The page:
A 4-bolt sleeper, circa 1825,
judging from the nasal coiffure

LOCOMOTION out & about
The Locomotion No.1 was never to raise a head of steam again, yet took part in the Centenary Cavalcade on the 2nd July 1925 -

On this occasion, Locomotion was powered by a small petrol engine in the tender, and oily rags were burned in the grate for the smoke effect. The gentleman wringing his hands in the foreground is clearly worried about this deception. Here's some film of the event, Loco is shown about 25sec in -

Locomotion visited Philadelphia in 1876, the Stephenson centenary in Newcastle in 1881, Chicago in 1883, Liverpool in 1886, Newcastle in 1887, Paris in 1889 and Edinburgh in 1890.

A working replica of Locomotion No.1 was built by Locomotion Enterprises of Springwell and ran at the Cavalcade of steam locomotives, starting at Shildon, to mark the 150th anniversary of the Stockton and Darlington Railway. On the 31st of August 1975, the police diligently kept the the hoards of spectators well away from the tracks, as Locomotion trundled past Newton Aycliffe. I'd spent my youth illegally ferreting rabbits along the tracks, so I knew a place I could hide, then pop out next to the tracks to photograph the trains. I'll scan my photos from the day soon eventually. Here's a YouTube video of the Cavalcade - Locomotion can be seen at 9mins 10sec onwards. The replica now resides at Beamish Museum, where it is regularly demonstrated.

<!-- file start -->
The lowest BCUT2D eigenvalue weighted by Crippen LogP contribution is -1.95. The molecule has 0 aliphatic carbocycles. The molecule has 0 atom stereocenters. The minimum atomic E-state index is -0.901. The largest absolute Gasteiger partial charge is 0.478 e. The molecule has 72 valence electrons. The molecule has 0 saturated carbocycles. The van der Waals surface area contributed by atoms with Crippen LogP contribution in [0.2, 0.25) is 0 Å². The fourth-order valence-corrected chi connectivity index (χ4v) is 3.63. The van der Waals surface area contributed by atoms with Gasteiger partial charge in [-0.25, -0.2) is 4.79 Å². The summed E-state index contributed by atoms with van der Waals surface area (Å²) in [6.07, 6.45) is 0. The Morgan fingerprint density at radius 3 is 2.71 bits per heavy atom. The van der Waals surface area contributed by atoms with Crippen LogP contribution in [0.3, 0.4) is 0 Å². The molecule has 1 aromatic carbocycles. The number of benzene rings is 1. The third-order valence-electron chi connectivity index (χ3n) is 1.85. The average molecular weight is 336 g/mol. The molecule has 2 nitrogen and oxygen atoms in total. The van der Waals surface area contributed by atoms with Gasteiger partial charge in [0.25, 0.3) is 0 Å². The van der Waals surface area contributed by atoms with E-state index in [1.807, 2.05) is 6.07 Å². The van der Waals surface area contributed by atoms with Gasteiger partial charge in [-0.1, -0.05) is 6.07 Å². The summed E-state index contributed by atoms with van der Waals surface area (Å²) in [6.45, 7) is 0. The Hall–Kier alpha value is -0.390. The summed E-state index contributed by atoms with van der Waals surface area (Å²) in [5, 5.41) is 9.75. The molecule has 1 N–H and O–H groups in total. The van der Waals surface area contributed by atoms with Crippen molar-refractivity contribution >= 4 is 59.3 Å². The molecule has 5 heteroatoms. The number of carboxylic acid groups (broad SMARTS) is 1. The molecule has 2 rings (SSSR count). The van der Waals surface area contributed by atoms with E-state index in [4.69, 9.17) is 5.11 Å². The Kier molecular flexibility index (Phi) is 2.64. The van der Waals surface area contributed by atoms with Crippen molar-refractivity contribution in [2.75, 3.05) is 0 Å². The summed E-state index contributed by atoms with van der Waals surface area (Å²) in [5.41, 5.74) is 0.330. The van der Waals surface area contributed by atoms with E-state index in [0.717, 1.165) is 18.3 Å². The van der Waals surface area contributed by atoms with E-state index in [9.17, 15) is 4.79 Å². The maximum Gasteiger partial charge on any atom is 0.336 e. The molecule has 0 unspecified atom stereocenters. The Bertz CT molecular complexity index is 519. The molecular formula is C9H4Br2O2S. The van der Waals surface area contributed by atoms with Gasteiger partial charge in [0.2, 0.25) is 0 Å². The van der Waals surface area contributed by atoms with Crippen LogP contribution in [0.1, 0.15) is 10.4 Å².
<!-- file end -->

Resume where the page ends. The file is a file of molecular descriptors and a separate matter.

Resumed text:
In the novel "The Ernest Glitch Chronicles," a hydrogen peroxide (H2O2) powered train is tested at the Aycliffe Level in 1854.

Ernest Glitch was a psychopathic inventor, assisted by his manservant and test subject, Hodges. The relevant chapter can be read online here 

Locomotion No.1 Photo Album

Harry, one of the Loco regulars -

A friendly pub

A dog friendly pub

Recreating driving the LNER Class A4 4498 Sir Nigel Gresley

Ageing Muay Thai boxers are always welcome

Landlady Jade, before the much needed eyebrow reduction op

Keep fit classes - always popular

The Warehouse & Distribution Manager of a local firm, relaxing at the loco

"Hey man! Wanna go for a ride?"

Alfie the pub parrot, relaxing on his stand after a long squawk

All customers welcome, no matter.....

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Unrelated to this post, below is an example of
eclectic science esoterica 

Mass dolphin stranding is still not completely explained. These sad events needn't result in disaster...